Unfortunately, the Lotus remains sad and lonely, parked up on a quiet side street under a grey tarpaulin. A local mechanic is due to come and (hopefully) fix it next week at some point. The sooner the better. It needs a run and it needs putting out of harms way in a garage.
As for Le Mans, we had a great time. Happily mum lent us her little MG-F (pictured) for the week, which was very very kind of her and greatly appreciated. It made things a lot more fun, especially since the weather was glorious, so baking in the new runabout wouldn't have been very enjoyable.
The people were friendly, the accommodation was cute and authentic, the food was good, the racing was great and the weather was just stunning. And the cars... wow! It seems nearly everyone coming to Le Mans brings a Porsche, a Ferrari or a classic of some description. It was incredible to see so many gorgeous cars in one place! It was like a mobile car show.
Dad's XJ-S purred to France and back with no trouble at all. Not that I thought it would be any trouble, but dad was very nervous about it for some reason. One of our fellow guests at the gite can appreciate that. He too came all the way from the UK in a classic car, but he was so nervous about it lasting long enough to take him home again, he practically refused to drive it all week. And would you believe it was a Lotus Elan +2S? What a shame mine couldn't make it.
By the way, I've rather foolishly gone and let the MOT expire on the Fiat. *sigh* I now have to find a sympathetic local MOT station where they won't quibble too much about the headlamp lenses. That's my job for the weekend.
Tuesday, June 13, 2006
I was so looking forward to taking that car down across France, but it seems with rotten timing (or perhaps good timing, since it didn't happen in the middle of France!) the fuel pump appears to have given up the ghost.
I can't quite see exactly where it's coming from, but petrol is pouring all over the tarmac as soon as you start the engine, and it looks like the fuel pump is the offending item...
This is particularly irritating, as the car has just had a £430 look-over by a mechanic who has cleaned the carbs and supposedly fully checked the fuel system, since I already had a leak I asked him to look in to.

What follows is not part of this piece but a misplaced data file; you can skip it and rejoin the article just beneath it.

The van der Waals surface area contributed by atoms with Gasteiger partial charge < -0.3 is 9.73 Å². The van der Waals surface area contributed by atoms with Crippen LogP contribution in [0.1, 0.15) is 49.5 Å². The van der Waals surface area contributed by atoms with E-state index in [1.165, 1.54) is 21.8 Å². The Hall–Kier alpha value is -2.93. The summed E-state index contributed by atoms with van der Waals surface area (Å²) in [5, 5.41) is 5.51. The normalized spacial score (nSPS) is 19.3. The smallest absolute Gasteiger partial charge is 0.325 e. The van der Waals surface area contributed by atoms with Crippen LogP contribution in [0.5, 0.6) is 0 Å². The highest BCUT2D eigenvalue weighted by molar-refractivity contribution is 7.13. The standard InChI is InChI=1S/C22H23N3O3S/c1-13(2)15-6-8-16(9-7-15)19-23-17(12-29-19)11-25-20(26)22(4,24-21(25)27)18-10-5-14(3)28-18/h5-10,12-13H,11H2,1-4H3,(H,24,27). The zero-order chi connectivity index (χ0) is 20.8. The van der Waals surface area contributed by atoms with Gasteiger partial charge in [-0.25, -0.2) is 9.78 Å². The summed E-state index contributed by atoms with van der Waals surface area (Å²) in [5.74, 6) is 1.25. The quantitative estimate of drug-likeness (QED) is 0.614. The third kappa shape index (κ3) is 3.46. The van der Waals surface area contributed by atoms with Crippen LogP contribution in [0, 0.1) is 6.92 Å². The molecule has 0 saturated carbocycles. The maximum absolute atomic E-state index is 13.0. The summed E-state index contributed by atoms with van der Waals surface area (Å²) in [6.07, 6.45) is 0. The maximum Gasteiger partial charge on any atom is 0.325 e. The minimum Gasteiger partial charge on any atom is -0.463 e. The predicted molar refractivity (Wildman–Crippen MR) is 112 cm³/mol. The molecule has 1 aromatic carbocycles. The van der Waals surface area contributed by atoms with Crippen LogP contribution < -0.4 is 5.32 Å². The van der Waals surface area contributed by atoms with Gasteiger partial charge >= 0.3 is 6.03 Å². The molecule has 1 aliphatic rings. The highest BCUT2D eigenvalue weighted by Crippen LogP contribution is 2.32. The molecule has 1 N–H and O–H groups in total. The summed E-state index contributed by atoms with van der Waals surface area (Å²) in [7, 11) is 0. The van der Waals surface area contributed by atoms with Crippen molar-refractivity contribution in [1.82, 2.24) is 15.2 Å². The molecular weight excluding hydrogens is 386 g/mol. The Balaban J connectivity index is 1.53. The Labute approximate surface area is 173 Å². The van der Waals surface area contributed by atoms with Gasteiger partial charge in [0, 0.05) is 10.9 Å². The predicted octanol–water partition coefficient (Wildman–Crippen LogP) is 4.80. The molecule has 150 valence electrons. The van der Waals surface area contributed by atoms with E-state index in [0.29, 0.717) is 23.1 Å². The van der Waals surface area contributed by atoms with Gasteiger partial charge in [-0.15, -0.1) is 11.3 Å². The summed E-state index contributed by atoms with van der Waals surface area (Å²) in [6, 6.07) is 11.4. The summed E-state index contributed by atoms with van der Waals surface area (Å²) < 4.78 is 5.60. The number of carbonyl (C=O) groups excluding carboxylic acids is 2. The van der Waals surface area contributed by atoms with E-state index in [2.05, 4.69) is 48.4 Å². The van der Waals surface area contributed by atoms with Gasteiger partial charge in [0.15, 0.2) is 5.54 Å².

Oh well. Suffice it to say, I'm gutted and the Lotus isn't going anywhere.
Friday, June 02, 2006
Anyway, I digress. The point of posting this site is they regularly auction a wide variety of classic cars and keep excellent online records of the auctions. As a result, it serves both as a place to look at good examples of classic cars and a sort of price guide for owners at the same time.
Plus every now and again something comes up which makes me think I should give them a call... Look at this beauty going under the hammer in Derbyshire on 26th July. I always thought the old Mercs fetched more than that...
Wednesday, May 31, 2006
It's extremely irritating. The weather keeps doing this "I'm a lovely day... oh no I'm not!" trick... like a cat inviting you to rub his tummy, then clamping his teeth and claws in to your hand as soon as you accept the invitation.
And to cap it all off, on Monday afternoon the garage door stuck open. So there I was, in a hail storm, at the end of May, dripping wet, wrestling with a stuck garage door while my girlfriend wiped the car down. (I failed, by the way - the council are fixing the door on Friday and the car is on the street.)
Anyway, weather aside, I checked the "hand accelerator" and it is there. I forgot to try it though, as I got caught up in other things. I also checked for the paint code on behalf of a Fiat 500 Club member who is looking to paint his newly restored Fiat 500 body the same colour. Unfortunately, I couldn't find it, but he believes the Fiat colour is Avorio, which makes sense - it's the Italian word for ivory.
I also found the drains mentioned on the Fiat 500 Club boards which channel the water away from the windscreen corners and are intended to prevent the water dribble from the corner of the windscreen.
I say I found them. That's all I did, however, as we were anxious to get going and the pipes had been painted so pulling them off wasn't such a simple task. I'm also well aware of what happens when you pull old, perished rubber pipes off. They invariably refuse to return to their original position. So it may be wise to purchase some replacement pipework before pulling the old stuff off.
I've also just this moment realised I forgot to make a note of the engine number. D'oh!
Wednesday, May 24, 2006